Prosecutorial Denial….

Orenstein on Prosecutorial Denial in Postconviction Cases of Actual Innocence

Aviva Orenstein (Indiana University Mauer School of Law) has posted Facing the Unfaceable: Dealing with Prosecutorial Denial in Postconviction Cases of Actual Innocence (San Diego Law Review, Forthcoming) on SSRN. Here is the abstract:
As this memorial volume illustrates, Fred Zacharias wrote insightfully on many aspects of the legal profession, covering a wide-range of ethical topics and analyzing many aspects of lawyers’ work. He was interested in the lives of lawyers and believed they owed a duty to society beyond an exclusive focus on individual clients’ interests.

This Article develops a question that intrigued Fred: Prosecutors’ duties postconviction to prisoners who might be innocent. Although Fred wrote about a panoply of questions that arise regarding the prosecutor’s duty to “do justice” after conviction, this Article will address one specific area of concern: how and why prosecutors resist allowing DNA testing and, more startlingly, deny the obvious implications of DNA evidence when that evidence exonerates the convicted.

As Fred himself noted, there may be legitimate reasons for prosecutors to deny access to DNA to every prisoner who so requests. Less easy to understand, however, are the confabulations and attenuated scenarios some prosecutors posit to argue that the accused is guilty despite DNA evidence that demonstrates no link to the crime (and sometimes incriminates a known offender).

This article argues that the psychological concept of denial goes a long way in explaining prosecutors’ conduct. Rather than portraying these prosecutors as megalomaniacal abusers of the adversary system who will protect their win-loss ratios at any cost, a theory of denial posits that prosecutors simply cannot face the fact of a wrongful conviction or its implications for the entire system of justice. Ironically, a prosecutor’s desire to do justice and her self-image as a champion of justice renders the fact of wrongful conviction particularly painful. As a result, some prosecutors go to incredible lengths to deny the obvious rather than facing the fact that the system failed and they may have contributed to the injustice.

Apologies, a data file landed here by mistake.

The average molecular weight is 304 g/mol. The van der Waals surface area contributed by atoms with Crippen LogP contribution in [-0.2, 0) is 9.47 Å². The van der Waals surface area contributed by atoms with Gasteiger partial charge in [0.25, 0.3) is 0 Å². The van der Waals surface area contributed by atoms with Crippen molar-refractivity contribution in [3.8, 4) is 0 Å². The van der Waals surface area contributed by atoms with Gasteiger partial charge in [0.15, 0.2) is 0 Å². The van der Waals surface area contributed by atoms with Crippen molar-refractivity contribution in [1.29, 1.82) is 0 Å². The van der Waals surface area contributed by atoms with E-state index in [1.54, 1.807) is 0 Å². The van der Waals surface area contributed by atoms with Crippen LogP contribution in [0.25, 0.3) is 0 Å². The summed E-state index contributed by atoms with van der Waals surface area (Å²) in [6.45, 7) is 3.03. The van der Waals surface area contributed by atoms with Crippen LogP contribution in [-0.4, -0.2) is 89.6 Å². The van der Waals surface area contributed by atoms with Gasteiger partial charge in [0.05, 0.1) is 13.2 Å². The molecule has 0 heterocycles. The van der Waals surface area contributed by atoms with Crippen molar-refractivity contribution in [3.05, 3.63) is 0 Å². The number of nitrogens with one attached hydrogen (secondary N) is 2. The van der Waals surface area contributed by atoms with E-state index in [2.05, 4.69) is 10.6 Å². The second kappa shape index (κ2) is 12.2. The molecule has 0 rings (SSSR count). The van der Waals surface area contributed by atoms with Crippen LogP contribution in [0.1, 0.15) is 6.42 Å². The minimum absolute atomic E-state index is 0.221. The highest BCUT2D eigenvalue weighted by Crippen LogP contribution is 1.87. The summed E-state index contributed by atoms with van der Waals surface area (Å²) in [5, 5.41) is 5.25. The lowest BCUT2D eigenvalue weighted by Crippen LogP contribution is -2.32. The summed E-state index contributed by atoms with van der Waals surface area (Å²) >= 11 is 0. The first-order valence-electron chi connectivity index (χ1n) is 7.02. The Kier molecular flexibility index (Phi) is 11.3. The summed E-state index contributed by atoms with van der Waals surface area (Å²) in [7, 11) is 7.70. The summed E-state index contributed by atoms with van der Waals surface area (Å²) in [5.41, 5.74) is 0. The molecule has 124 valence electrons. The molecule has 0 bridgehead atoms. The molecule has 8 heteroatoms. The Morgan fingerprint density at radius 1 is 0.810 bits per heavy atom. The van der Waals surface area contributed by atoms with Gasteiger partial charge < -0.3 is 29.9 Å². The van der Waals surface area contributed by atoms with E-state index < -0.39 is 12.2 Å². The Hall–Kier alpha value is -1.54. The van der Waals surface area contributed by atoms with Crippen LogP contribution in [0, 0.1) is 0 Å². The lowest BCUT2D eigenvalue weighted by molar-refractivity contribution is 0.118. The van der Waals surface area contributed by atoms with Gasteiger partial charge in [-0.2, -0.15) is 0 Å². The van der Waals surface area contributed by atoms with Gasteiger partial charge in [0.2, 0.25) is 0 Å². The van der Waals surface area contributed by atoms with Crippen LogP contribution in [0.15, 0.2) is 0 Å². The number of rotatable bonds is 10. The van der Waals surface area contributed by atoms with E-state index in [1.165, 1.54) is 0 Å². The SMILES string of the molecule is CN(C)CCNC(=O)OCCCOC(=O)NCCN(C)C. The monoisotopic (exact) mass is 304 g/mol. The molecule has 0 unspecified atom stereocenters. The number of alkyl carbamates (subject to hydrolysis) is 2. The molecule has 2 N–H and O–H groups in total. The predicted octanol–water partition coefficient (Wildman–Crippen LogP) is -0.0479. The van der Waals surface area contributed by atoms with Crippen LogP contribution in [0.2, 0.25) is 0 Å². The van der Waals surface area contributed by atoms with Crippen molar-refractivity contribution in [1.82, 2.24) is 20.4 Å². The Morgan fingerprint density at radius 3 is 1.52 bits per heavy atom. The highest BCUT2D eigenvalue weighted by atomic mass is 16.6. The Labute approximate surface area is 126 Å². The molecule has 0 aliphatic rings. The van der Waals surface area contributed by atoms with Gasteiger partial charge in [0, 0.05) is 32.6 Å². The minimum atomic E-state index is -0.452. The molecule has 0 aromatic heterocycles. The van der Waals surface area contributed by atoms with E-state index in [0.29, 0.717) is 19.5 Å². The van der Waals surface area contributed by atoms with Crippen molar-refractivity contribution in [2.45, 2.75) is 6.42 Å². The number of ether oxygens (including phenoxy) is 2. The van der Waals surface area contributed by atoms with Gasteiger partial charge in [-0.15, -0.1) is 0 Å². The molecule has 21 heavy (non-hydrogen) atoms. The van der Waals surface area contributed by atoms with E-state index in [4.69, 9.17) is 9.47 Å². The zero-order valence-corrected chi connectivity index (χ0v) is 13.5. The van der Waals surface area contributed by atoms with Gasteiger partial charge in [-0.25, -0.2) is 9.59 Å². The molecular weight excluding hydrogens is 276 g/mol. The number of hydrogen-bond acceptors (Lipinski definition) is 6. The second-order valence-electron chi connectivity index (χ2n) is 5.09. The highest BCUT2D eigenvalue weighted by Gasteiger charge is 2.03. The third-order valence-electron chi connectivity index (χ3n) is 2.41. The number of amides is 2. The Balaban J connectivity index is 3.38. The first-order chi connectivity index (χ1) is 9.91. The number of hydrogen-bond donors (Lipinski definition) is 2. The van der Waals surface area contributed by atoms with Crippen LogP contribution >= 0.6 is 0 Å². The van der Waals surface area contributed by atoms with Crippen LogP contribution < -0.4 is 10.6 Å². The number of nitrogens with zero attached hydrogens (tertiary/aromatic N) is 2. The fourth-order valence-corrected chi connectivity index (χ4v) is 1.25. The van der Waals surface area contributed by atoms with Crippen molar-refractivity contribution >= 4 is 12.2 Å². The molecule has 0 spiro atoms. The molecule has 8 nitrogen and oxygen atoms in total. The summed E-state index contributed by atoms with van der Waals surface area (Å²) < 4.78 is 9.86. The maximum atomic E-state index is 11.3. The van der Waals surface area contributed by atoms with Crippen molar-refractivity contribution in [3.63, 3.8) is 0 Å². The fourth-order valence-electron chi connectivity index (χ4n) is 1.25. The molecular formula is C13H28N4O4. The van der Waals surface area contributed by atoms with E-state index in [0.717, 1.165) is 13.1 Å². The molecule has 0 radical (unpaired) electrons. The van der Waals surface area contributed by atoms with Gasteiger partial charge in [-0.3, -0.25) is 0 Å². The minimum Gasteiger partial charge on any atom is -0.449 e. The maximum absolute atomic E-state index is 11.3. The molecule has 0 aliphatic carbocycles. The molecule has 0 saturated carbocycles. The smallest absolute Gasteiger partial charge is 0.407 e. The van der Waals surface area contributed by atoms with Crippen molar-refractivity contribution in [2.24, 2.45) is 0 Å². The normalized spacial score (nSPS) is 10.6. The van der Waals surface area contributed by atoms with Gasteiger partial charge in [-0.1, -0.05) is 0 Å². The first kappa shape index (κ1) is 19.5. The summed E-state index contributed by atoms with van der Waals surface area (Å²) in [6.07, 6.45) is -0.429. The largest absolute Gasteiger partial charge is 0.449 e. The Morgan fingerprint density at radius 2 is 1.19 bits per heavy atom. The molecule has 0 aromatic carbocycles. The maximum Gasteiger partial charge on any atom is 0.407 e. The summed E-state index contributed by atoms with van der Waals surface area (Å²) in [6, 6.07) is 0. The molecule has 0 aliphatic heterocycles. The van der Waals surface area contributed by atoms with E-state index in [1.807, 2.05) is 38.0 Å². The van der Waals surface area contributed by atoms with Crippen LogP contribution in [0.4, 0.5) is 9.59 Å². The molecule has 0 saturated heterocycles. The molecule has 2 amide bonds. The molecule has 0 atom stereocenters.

Part I of this Article briefly summarizes two of Fred’s major articles on the subject of prosecutorial ethics. Part II documents the problem of postconviction DNA exonerations and prosecutors’ varied reactions. These reactions encompass everything from the prompt release of prisoners to the adamant refusal to acknowledge the relevance of the evidence . Part III attempts to add to the current explanations of why some prosecutors refuse to acknowledge errors even after DNA indicates a wrongful conviction. This Part explores, in addition to traditional explanations involving prosecutorial self-interest, incentive structure, and cognitive biases, the role of denial. Part IV examines the bigger picture of denial, looking at how refusal to accept DNA exonerations may mask deeper concerns about the criminal justice system. Finally, Part V draws on these (?) insights about prosecutorial denial to examine structural solutions, including possible changes to ethical codes, to the urgent problems posed by postconviction innocence.